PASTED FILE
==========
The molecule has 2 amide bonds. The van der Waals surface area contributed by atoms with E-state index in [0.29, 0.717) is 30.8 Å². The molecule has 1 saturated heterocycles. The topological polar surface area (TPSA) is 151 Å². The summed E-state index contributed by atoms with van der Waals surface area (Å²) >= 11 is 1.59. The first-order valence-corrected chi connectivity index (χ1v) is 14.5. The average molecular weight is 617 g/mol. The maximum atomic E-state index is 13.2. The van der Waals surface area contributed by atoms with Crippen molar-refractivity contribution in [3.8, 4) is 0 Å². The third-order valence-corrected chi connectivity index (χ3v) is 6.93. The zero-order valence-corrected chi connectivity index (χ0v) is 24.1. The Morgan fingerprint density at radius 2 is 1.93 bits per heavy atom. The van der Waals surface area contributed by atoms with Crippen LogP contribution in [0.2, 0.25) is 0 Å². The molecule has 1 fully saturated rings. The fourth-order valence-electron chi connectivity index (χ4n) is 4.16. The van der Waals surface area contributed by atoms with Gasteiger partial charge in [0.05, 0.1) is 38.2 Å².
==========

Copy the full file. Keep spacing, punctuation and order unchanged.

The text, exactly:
The molecule has 2 amide bonds. The van der Waals surface area contributed by atoms with E-state index in [0.29, 0.717) is 30.8 Å². The molecule has 1 saturated heterocycles. The topological polar surface area (TPSA) is 151 Å². The summed E-state index contributed by atoms with van der Waals surface area (Å²) >= 11 is 1.59. The first-order valence-corrected chi connectivity index (χ1v) is 14.5. The average molecular weight is 617 g/mol. The maximum atomic E-state index is 13.2. The van der Waals surface area contributed by atoms with Crippen molar-refractivity contribution in [3.8, 4) is 0 Å². The third-order valence-corrected chi connectivity index (χ3v) is 6.93. The zero-order valence-corrected chi connectivity index (χ0v) is 24.1. The Morgan fingerprint density at radius 2 is 1.93 bits per heavy atom. The van der Waals surface area contributed by atoms with Crippen LogP contribution in [0.2, 0.25) is 0 Å². The molecule has 1 fully saturated rings. The fourth-order valence-electron chi connectivity index (χ4n) is 4.16. The van der Waals surface area contributed by atoms with Gasteiger partial charge in [0.05, 0.1) is 38.2 Å².